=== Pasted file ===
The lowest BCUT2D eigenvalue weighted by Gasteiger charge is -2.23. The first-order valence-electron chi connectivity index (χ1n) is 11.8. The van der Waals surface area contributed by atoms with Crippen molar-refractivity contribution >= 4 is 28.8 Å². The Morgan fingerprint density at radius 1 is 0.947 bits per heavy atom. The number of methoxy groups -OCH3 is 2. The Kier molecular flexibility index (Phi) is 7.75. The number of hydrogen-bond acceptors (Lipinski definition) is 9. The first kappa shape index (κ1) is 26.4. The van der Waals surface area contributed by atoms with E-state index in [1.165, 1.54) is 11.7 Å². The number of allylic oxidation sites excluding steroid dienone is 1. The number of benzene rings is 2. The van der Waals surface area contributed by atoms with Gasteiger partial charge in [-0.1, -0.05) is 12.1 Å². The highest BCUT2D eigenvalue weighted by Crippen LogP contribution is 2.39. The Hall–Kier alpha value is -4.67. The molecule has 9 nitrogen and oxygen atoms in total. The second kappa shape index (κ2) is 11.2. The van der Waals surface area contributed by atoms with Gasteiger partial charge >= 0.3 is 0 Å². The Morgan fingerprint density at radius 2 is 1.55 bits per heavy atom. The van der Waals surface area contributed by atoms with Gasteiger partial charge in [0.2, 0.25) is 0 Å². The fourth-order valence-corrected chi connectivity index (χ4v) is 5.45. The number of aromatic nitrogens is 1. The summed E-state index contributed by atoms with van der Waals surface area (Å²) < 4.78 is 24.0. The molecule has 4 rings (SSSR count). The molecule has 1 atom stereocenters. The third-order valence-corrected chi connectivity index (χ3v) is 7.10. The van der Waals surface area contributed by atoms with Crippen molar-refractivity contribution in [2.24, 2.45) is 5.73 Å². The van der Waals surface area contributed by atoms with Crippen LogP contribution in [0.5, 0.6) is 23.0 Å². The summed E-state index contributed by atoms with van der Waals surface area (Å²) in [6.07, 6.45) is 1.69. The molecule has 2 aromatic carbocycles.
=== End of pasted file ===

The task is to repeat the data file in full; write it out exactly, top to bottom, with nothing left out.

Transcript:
The lowest BCUT2D eigenvalue weighted by Gasteiger charge is -2.23. The first-order valence-electron chi connectivity index (χ1n) is 11.8. The van der Waals surface area contributed by atoms with Crippen molar-refractivity contribution >= 4 is 28.8 Å². The Morgan fingerprint density at radius 1 is 0.947 bits per heavy atom. The number of methoxy groups -OCH3 is 2. The Kier molecular flexibility index (Phi) is 7.75. The number of hydrogen-bond acceptors (Lipinski definition) is 9. The first kappa shape index (κ1) is 26.4. The van der Waals surface area contributed by atoms with E-state index in [1.165, 1.54) is 11.7 Å². The number of allylic oxidation sites excluding steroid dienone is 1. The number of benzene rings is 2. The van der Waals surface area contributed by atoms with Gasteiger partial charge in [-0.1, -0.05) is 12.1 Å². The highest BCUT2D eigenvalue weighted by Crippen LogP contribution is 2.39. The Hall–Kier alpha value is -4.67. The molecule has 9 nitrogen and oxygen atoms in total. The second kappa shape index (κ2) is 11.2. The van der Waals surface area contributed by atoms with Gasteiger partial charge >= 0.3 is 0 Å². The Morgan fingerprint density at radius 2 is 1.55 bits per heavy atom. The van der Waals surface area contributed by atoms with Gasteiger partial charge in [0.2, 0.25) is 0 Å². The fourth-order valence-corrected chi connectivity index (χ4v) is 5.45. The number of aromatic nitrogens is 1. The summed E-state index contributed by atoms with van der Waals surface area (Å²) < 4.78 is 24.0. The molecule has 4 rings (SSSR count). The molecule has 1 atom stereocenters. The third-order valence-corrected chi connectivity index (χ3v) is 7.10. The van der Waals surface area contributed by atoms with Crippen molar-refractivity contribution in [2.24, 2.45) is 5.73 Å². The van der Waals surface area contributed by atoms with Crippen LogP contribution in [0.5, 0.6) is 23.0 Å². The summed E-state index contributed by atoms with van der Waals surface area (Å²) in [6.07, 6.45) is 1.69. The molecule has 2 aromatic carbocycles.